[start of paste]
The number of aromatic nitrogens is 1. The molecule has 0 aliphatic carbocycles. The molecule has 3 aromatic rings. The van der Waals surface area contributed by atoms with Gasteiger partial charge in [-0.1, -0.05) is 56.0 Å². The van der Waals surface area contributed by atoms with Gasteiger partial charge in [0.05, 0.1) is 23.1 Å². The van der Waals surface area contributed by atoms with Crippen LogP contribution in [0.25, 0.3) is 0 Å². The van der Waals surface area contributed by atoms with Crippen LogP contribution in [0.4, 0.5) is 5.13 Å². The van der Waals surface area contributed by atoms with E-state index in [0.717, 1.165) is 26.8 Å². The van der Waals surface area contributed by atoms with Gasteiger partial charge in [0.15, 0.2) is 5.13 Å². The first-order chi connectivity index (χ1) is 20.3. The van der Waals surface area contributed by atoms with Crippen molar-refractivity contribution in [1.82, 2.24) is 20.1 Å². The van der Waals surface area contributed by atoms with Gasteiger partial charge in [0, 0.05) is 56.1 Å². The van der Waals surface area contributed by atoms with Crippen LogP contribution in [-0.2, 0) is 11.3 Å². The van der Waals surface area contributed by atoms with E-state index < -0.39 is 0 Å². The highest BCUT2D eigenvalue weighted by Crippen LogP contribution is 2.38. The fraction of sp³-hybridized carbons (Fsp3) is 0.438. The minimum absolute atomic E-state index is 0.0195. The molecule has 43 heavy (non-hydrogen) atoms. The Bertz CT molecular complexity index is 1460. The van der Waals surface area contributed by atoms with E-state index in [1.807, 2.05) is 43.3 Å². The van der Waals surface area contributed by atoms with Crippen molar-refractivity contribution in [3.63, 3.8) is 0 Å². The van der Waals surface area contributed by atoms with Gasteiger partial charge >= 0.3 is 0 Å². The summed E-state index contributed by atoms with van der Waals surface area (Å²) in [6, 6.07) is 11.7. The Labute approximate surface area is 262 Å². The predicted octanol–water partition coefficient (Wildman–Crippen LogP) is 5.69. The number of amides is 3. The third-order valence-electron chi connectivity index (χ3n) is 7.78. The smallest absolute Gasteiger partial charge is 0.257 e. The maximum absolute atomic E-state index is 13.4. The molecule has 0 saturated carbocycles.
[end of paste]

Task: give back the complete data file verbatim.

The number of aromatic nitrogens is 1. The molecule has 0 aliphatic carbocycles. The molecule has 3 aromatic rings. The van der Waals surface area contributed by atoms with Gasteiger partial charge in [-0.1, -0.05) is 56.0 Å². The van der Waals surface area contributed by atoms with Gasteiger partial charge in [0.05, 0.1) is 23.1 Å². The van der Waals surface area contributed by atoms with Crippen LogP contribution in [0.25, 0.3) is 0 Å². The van der Waals surface area contributed by atoms with Crippen LogP contribution in [0.4, 0.5) is 5.13 Å². The van der Waals surface area contributed by atoms with E-state index in [0.717, 1.165) is 26.8 Å². The van der Waals surface area contributed by atoms with Gasteiger partial charge in [0.15, 0.2) is 5.13 Å². The first-order chi connectivity index (χ1) is 20.3. The van der Waals surface area contributed by atoms with Crippen molar-refractivity contribution in [1.82, 2.24) is 20.1 Å². The van der Waals surface area contributed by atoms with Gasteiger partial charge in [0, 0.05) is 56.1 Å². The van der Waals surface area contributed by atoms with Crippen LogP contribution in [-0.2, 0) is 11.3 Å². The van der Waals surface area contributed by atoms with E-state index < -0.39 is 0 Å². The highest BCUT2D eigenvalue weighted by Crippen LogP contribution is 2.38. The fraction of sp³-hybridized carbons (Fsp3) is 0.438. The minimum absolute atomic E-state index is 0.0195. The molecule has 43 heavy (non-hydrogen) atoms. The Bertz CT molecular complexity index is 1460. The van der Waals surface area contributed by atoms with E-state index in [1.807, 2.05) is 43.3 Å². The van der Waals surface area contributed by atoms with Crippen molar-refractivity contribution in [3.63, 3.8) is 0 Å². The van der Waals surface area contributed by atoms with Gasteiger partial charge >= 0.3 is 0 Å². The summed E-state index contributed by atoms with van der Waals surface area (Å²) in [6, 6.07) is 11.7. The Labute approximate surface area is 262 Å². The predicted octanol–water partition coefficient (Wildman–Crippen LogP) is 5.69. The number of amides is 3. The third-order valence-electron chi connectivity index (χ3n) is 7.78. The smallest absolute Gasteiger partial charge is 0.257 e. The maximum absolute atomic E-state index is 13.4. The molecule has 0 saturated carbocycles.